** I leave this week for sabbatical leave, travelling first to Brisbane to take part in Ignite Conference, before travelling to Boston to take part in a thirty-day Ignatian silent retreat at the Campion Renewal Center, before going to Jerusalem to take part in the sabbatical program at Tantur Center, returning to Australia for the Australian Catholic Youth Festival in Sydney in December. **

Learning to forgive

When you are in the middle of a fight – what do you do?

Every day we see the results of not doing forgiveness and reconciliation well. On the world scale, it is the continuing threat of terrorism, wars, suicide bombs, ISIS, etc and on a more personal scale, it is seen in broken marriages and other relationships, rifts in ministries and churches, shattered families and divisions in neighbourhoods.

Usually, we just pretend that it isn’t an issue, which means that even as Christians we don’t face the facts, and swallow our pride. Instead, we paper over the obvious cracks and carry on as if everything is normal. Some of us just avoid the other person or make sure the topic doesn’t come up in conversation or in posts on our walls.

If someone has been aggressive, dishonest, bullying, or offensive to us, then we need to confront the real evil that has occurred. True reconciliation won’t happen if we pretend that nothing happened. Forgiveness is required when it did happen, and it did matter. The solution is to deal with it and desire to love and accept each other again anyway.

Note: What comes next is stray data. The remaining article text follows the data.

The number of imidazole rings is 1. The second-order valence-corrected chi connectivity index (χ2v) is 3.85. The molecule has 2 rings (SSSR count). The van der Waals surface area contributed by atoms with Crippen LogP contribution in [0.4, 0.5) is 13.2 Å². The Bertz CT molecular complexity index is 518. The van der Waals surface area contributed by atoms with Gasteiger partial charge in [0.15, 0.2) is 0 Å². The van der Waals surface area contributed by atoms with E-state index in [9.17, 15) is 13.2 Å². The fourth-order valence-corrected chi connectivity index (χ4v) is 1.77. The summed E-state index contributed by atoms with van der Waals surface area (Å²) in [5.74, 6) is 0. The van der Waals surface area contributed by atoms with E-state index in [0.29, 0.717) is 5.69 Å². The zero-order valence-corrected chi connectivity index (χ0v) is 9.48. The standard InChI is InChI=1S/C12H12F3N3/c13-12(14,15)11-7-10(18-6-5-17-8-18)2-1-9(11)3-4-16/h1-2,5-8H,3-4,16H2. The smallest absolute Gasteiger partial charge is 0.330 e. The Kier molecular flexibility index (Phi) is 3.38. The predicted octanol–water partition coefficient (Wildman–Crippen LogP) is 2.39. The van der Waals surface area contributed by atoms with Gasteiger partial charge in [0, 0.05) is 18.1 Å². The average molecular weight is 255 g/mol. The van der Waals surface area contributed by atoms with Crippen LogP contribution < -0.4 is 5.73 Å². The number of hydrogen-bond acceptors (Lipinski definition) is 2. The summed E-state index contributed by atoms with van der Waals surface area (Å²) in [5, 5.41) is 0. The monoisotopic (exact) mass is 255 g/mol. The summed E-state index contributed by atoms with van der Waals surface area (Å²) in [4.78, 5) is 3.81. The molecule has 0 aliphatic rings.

Forgiveness is always crucial, but often we misunderstand what forgiveness actually is. Forgiveness is more than a feeling, or a moment, and it is not about pretending something never happened. “Forgive and forget” is not a Christian message. Rather, forgiveness is often a process, a flow that we need to be part of. You may forgive someone and decide that they are such a toxic presence, that for your own health and safety they cannot be in your life. But even in this instance, forgiveness is still crucial, because forgiveness is first and foremost an attitude of your own heart. It has much less to do with others than we commonly think.

The solution that Jesus offers us is both severely practical and ruthlessly idealistic – a fantastic combination. The sequence he recommends here is vital. Firstly, go and see the person, one on one. This needs courage, prayer and humility. The other person may well respond with a counter-accusation, and there may be truth in it which you need to recognise. There are always two sides to a story, but it certainly isn’t always the case that both sides are equally to blame. If this works, it really is a wonderful thing. As Jesus says, “you have won that person back.” Even more, when you have had that courageous conversation with them, an even closer and stronger bond is often formed.

Sometimes this doesn’t work and, after further thought and prayer you know that the wrong still remains to be settled, we move to the second stage. Jesus here tells us to “take one or two others and go back again.” They should be mature enough to be honest with both of you, even if it might make everything super awkward.